With the Payment Services Directive becoming a reality at the start of 2018, can we expect to see a panacea of connected services at users’ fingertips, offering best in class quotes for financial products based on actual information? Will we see firms position themselves as leaders beyond their previous borders and existence, in the digital realm with limitless data-driven possibilities? Or will we maybe see cross the board resistance and siloed architecture that prevents valuable use?
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Artificial intelligence (AI) and machine learning (ML) are becoming an infallible part of the development of present-day technology. Yet the public discussion often centers around a notion of a ‘human-like’ robot and my concern is that the impact gets downplayed. How then should we look at the future with AI? One way which may be helpful is examining the aspect of morality and consciousness, or rather, the lack of both in decision-making in a new paradigm.
The adoption of open APIs by banks and financial institutions has been steadily growing, as has the ecosystem delivering these services. Companies providing KYC products rank among the most well established services to help financial institutions cut cost, increase scalability and help comply in a more scrupulous regulatory environment. A Thomson Reuters global survey reveals that banks are taking as long as 48 days to onboard a new customer. Also, the banks are spending in excess of $60 million per annum on KYC and client onboarding.
Fintech is growing at an astronomical rate. According to Bloomberg, more than $8 Billion has been raised in Fintech so far in 2017. Also, 5 companies have already joined the “Unicorn” status with values over $1 Billion. We have compiled a list of best Fintech reports for 2017, from some of the leading names in the industry.
"A decade ago we had the first big leap, and that was web to mobile,[…] Now the next one is mobile to conversational” said Edrizio de la Cruz, co-founder and CEO of Regalii, a startup whose application programming interfaces are used by dozens of financial services providers to build their chatbots.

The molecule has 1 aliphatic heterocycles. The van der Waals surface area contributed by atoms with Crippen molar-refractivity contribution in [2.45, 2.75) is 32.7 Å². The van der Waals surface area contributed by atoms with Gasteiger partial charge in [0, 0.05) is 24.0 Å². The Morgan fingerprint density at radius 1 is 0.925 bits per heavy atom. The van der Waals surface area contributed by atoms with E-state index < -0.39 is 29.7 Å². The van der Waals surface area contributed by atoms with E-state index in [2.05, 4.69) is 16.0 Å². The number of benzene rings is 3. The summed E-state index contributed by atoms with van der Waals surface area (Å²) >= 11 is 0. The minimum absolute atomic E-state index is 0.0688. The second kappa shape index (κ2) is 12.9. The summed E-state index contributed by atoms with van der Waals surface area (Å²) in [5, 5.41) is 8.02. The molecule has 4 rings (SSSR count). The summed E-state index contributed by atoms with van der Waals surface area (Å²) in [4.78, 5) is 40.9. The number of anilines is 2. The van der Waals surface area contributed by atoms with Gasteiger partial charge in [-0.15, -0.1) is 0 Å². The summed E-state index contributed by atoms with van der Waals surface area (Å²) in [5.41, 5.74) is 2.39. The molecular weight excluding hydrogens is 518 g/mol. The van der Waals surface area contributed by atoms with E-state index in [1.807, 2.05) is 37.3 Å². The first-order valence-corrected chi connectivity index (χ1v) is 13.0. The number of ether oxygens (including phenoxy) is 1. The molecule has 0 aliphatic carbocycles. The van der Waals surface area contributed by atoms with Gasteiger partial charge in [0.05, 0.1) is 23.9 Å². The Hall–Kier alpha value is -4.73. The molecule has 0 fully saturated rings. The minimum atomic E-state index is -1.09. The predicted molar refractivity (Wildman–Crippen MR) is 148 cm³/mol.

In between pauses at the WWDC, Apple announced it will be expanding their financial services strategy by going beyond Apple Pay and issuing virtual payment cards to all iOS users. There are 1bn iOS users around the world. At the same time, this same week Amazon made headlines by having lent over $1bn to third party sellers on the Amazon marketplace. Amazon has also rolled out a highly aggressive credit card offer with Chase, which offers 5 per cent cash back for its Prime customers. Neither company is a traditional financial services company. So what is going on?
As the senators in the United States Congress maneuver a health care bill of massive significance for the insurance industry, let’s a take a closer look at the wave of disruption that has firmly placed the insurance industry and Insurtech in the spotlight of the cross industry technological wave borne out of the great recession.
Working in Fintech since 2008, I’ve seen many models emerge and be reimagined. Standardization and cost efficiency have been led by technological improvements. Stages around the world from Toronto to Paris to Singapore have showcased how finance is changing and evolving through the embrace of Fintech. This has been a global phenomenon since the very start, yet its development is not linear and the spearhead varies from region to region.
Fintech adoption is growing rapidly all over the world, but it’s in the emerging countries that it’s increasing at the fastest rate. According to a report just released by Ernst & Young, the EY FinTech Adoption Index 2017, where the consultancy firm surveyed more than 22,000 people from 20 different markets, the Chinese market is the one with the highest Fintech adoption rate, with 69% of the respondents saying that they were regularly using Fintech services.